Host2015 Wrap-up


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[H]ost2015, held as always in Milan, was an opportunity for companies across the hospitality industry to showcase their latest or future products that have the chance to change everything from gelato making to pizza baking to, most importantly to us, coffee. With more than 150,000 attendees, most of them dealers and sales reps from across the globe, there’s not another trade show that can send out word of new tech faster.

Fresh Cup was brought to the show by Host to see the goods. Here are three companies showed products you’re bound to see in a café near you.


While the German grinding giant was making the European debut of its Pulse grinder, the great tease was the prototype of the EK43 Barista. In its unfinished form, the successor to coffee’s greatest unintended success (the EK43 was designed decades ago to grind spices before being repurposed by baristas) was presented with a variable speed dial and second adjustment dial to make even finer grind calibrations. The machine might (maybe) see production next year.


This is an espresso machine company you’ll see popping up in American cafés soon. Sanremo has been around for decades, but only in the nineties did it start making decent machines. Over the past few years, they’ve decided to fight their way into espresso’s top tier. They recently opened a headquarters in the US and have a high-end machine, the Opera, that they built to duke it out with the likes of the Black Eagle and Strada. A variable speed grinder that can toggle between three hoppers of beans is in prototype phase. Whether or not it sees production in its current form, it shows a company pushing itself.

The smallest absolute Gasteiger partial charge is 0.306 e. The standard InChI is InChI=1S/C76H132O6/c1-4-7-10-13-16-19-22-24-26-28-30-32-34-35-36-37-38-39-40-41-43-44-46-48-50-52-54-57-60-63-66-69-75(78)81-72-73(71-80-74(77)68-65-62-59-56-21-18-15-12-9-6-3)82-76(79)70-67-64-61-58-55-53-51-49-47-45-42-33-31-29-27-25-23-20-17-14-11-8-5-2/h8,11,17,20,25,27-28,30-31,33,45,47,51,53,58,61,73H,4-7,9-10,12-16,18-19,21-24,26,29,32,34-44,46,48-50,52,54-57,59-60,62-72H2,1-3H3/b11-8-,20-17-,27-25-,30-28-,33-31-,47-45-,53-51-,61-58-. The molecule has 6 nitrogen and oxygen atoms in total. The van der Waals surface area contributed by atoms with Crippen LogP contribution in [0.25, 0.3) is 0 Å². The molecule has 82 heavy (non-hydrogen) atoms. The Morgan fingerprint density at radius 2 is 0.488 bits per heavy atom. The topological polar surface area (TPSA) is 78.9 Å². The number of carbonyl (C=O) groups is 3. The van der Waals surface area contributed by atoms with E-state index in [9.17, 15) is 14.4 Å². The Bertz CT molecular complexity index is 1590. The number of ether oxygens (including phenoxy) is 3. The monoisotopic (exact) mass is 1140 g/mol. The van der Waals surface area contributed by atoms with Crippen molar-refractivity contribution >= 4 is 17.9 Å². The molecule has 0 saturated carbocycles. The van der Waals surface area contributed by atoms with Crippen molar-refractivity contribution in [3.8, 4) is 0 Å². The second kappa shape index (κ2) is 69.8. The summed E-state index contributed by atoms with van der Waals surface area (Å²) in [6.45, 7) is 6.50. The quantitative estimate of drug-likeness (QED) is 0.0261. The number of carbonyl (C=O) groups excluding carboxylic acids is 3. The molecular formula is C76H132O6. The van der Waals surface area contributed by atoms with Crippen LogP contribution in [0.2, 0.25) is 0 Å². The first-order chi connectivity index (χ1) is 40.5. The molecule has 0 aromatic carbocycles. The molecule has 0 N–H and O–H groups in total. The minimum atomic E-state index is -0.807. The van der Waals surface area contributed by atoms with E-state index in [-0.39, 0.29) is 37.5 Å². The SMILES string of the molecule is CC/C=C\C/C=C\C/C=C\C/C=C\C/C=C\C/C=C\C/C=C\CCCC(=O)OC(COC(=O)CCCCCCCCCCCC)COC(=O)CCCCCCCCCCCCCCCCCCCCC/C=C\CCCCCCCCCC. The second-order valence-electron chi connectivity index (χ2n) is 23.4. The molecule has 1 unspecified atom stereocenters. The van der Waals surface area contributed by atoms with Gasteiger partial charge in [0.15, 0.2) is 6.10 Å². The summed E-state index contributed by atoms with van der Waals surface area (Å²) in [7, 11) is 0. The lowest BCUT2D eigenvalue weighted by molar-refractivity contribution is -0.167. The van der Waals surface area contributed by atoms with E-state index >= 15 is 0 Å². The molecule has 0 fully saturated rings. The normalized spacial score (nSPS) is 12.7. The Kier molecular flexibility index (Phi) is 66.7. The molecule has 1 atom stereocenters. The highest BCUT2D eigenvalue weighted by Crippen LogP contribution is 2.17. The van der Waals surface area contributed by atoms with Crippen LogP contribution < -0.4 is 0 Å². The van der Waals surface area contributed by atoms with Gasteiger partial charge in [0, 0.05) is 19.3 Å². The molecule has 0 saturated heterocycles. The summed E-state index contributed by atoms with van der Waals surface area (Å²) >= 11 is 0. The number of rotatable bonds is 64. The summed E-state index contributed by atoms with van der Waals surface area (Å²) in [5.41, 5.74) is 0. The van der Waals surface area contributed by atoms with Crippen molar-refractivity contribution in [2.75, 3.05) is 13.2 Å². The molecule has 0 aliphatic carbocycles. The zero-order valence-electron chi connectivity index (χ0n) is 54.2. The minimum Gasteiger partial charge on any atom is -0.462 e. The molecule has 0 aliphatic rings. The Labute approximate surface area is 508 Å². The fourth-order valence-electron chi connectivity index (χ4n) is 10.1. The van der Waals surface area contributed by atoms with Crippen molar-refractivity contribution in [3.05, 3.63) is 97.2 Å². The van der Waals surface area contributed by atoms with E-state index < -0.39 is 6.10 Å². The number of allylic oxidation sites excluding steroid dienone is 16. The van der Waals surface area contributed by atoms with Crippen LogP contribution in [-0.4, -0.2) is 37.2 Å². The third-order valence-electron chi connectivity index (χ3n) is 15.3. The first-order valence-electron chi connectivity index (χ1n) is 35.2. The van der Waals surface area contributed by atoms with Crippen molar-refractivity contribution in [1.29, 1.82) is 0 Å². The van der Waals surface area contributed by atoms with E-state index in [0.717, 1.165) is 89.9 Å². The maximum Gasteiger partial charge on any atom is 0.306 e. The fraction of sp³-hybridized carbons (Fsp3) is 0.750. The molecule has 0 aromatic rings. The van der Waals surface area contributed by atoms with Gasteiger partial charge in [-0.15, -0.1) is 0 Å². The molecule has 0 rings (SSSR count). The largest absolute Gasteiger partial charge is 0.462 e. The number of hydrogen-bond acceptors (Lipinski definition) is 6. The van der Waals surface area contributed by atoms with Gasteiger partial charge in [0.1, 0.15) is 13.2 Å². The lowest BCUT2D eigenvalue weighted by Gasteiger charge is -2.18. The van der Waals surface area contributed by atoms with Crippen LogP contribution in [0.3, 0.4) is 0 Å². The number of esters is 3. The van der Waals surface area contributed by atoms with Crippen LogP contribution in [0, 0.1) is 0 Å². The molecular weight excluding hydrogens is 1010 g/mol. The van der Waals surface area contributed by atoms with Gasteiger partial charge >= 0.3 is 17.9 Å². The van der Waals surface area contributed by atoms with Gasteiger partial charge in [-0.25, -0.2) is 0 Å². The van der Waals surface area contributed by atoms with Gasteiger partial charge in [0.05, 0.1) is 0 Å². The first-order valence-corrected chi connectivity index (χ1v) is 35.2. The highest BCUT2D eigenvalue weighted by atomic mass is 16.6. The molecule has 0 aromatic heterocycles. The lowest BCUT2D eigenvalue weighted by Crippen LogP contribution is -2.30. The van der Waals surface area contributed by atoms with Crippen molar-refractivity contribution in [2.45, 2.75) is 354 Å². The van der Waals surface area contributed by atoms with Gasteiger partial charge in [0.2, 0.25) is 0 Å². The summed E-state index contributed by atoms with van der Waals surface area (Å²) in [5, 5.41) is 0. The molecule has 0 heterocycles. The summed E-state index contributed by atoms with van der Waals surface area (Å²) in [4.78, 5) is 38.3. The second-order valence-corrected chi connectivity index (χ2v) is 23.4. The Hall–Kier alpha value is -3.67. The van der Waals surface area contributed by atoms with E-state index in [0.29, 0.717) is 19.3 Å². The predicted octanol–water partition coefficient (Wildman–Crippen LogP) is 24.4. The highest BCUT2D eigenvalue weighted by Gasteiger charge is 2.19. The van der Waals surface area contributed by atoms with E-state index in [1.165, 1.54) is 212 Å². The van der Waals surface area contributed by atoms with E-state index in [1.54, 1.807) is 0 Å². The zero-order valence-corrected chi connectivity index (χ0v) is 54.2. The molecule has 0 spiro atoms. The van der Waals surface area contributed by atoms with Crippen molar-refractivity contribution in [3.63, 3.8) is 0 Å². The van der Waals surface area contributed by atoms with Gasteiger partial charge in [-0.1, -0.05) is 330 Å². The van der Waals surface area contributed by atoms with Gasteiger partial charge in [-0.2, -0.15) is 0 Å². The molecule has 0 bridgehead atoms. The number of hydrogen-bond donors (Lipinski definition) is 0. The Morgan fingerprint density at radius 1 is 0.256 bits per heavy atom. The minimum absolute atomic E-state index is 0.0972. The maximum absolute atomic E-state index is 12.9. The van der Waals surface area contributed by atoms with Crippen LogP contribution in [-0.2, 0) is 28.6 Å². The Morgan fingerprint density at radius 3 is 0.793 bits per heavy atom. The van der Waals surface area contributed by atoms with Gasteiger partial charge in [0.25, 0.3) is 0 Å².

Dalla Corte

No longstanding company made a bigger scene than Dalla Corte, stepping into HOST with a new brand identity and a next-generation espresso machine, the Mina. A quick look at Dalla Corte’s old and new websites is enough to show the direction the company wants to take its image. Maybe more surprising was that the Mina was unveiled as a single-group machine. Most espresso machine companies left their single-group models at the warehouse, so a line of little machines was eye-catching. The Mina will come out early next year.

—Cory Eldridge

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